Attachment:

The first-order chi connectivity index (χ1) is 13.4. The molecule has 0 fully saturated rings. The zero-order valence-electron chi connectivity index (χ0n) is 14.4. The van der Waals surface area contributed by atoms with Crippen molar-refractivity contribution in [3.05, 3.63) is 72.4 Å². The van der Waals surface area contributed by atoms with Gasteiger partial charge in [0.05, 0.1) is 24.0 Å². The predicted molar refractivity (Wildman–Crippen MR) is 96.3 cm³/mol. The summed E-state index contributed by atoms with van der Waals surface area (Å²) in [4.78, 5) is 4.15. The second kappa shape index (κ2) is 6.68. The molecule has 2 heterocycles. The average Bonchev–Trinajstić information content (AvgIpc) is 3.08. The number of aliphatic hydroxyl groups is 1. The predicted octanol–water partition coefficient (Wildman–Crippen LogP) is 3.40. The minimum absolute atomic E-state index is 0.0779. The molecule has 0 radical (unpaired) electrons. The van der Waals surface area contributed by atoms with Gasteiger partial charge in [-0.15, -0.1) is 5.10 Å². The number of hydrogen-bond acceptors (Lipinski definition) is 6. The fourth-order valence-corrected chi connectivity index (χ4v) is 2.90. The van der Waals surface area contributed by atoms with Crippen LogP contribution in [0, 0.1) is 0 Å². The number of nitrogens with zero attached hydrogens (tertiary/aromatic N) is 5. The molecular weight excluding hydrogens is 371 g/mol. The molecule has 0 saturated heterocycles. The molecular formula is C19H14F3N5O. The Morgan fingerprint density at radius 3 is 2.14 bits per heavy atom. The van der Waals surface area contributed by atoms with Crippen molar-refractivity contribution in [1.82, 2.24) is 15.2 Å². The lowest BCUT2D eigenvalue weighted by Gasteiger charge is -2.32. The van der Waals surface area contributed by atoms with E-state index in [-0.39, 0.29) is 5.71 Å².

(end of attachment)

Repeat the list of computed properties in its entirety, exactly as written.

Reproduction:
The first-order chi connectivity index (χ1) is 13.4. The molecule has 0 fully saturated rings. The zero-order valence-electron chi connectivity index (χ0n) is 14.4. The van der Waals surface area contributed by atoms with Crippen molar-refractivity contribution in [3.05, 3.63) is 72.4 Å². The van der Waals surface area contributed by atoms with Gasteiger partial charge in [0.05, 0.1) is 24.0 Å². The predicted molar refractivity (Wildman–Crippen MR) is 96.3 cm³/mol. The summed E-state index contributed by atoms with van der Waals surface area (Å²) in [4.78, 5) is 4.15. The second kappa shape index (κ2) is 6.68. The molecule has 2 heterocycles. The average Bonchev–Trinajstić information content (AvgIpc) is 3.08. The number of aliphatic hydroxyl groups is 1. The predicted octanol–water partition coefficient (Wildman–Crippen LogP) is 3.40. The minimum absolute atomic E-state index is 0.0779. The molecule has 0 radical (unpaired) electrons. The van der Waals surface area contributed by atoms with Gasteiger partial charge in [-0.15, -0.1) is 5.10 Å². The number of hydrogen-bond acceptors (Lipinski definition) is 6. The fourth-order valence-corrected chi connectivity index (χ4v) is 2.90. The van der Waals surface area contributed by atoms with Crippen LogP contribution in [0, 0.1) is 0 Å². The number of nitrogens with zero attached hydrogens (tertiary/aromatic N) is 5. The molecular weight excluding hydrogens is 371 g/mol. The molecule has 0 saturated heterocycles. The molecular formula is C19H14F3N5O. The Morgan fingerprint density at radius 3 is 2.14 bits per heavy atom. The van der Waals surface area contributed by atoms with Crippen molar-refractivity contribution in [1.82, 2.24) is 15.2 Å². The lowest BCUT2D eigenvalue weighted by Gasteiger charge is -2.32. The van der Waals surface area contributed by atoms with E-state index in [-0.39, 0.29) is 5.71 Å².